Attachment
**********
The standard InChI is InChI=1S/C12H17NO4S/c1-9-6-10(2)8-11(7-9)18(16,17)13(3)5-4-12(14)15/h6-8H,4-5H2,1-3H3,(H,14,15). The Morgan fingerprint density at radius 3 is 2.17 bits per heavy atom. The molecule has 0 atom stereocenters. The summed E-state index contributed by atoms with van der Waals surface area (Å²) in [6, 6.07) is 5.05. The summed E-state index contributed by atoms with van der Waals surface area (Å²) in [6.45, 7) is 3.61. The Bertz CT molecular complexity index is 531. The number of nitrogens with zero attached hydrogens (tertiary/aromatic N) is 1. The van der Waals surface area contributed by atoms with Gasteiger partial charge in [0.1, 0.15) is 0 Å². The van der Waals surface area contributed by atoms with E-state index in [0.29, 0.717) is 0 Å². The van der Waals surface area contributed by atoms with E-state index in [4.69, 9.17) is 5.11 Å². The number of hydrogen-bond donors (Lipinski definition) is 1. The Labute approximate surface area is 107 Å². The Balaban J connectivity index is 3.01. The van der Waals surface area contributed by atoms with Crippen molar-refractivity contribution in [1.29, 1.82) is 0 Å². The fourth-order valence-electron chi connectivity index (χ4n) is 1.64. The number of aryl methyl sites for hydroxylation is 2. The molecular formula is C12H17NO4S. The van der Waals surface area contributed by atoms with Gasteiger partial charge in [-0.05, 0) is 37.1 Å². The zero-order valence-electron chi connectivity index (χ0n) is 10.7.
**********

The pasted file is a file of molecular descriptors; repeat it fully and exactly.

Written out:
The standard InChI is InChI=1S/C12H17NO4S/c1-9-6-10(2)8-11(7-9)18(16,17)13(3)5-4-12(14)15/h6-8H,4-5H2,1-3H3,(H,14,15). The Morgan fingerprint density at radius 3 is 2.17 bits per heavy atom. The molecule has 0 atom stereocenters. The summed E-state index contributed by atoms with van der Waals surface area (Å²) in [6, 6.07) is 5.05. The summed E-state index contributed by atoms with van der Waals surface area (Å²) in [6.45, 7) is 3.61. The Bertz CT molecular complexity index is 531. The number of nitrogens with zero attached hydrogens (tertiary/aromatic N) is 1. The van der Waals surface area contributed by atoms with Gasteiger partial charge in [0.1, 0.15) is 0 Å². The van der Waals surface area contributed by atoms with E-state index in [0.29, 0.717) is 0 Å². The van der Waals surface area contributed by atoms with E-state index in [4.69, 9.17) is 5.11 Å². The number of hydrogen-bond donors (Lipinski definition) is 1. The Labute approximate surface area is 107 Å². The Balaban J connectivity index is 3.01. The van der Waals surface area contributed by atoms with Crippen molar-refractivity contribution in [1.29, 1.82) is 0 Å². The fourth-order valence-electron chi connectivity index (χ4n) is 1.64. The number of aryl methyl sites for hydroxylation is 2. The molecular formula is C12H17NO4S. The van der Waals surface area contributed by atoms with Gasteiger partial charge in [-0.05, 0) is 37.1 Å². The zero-order valence-electron chi connectivity index (χ0n) is 10.7.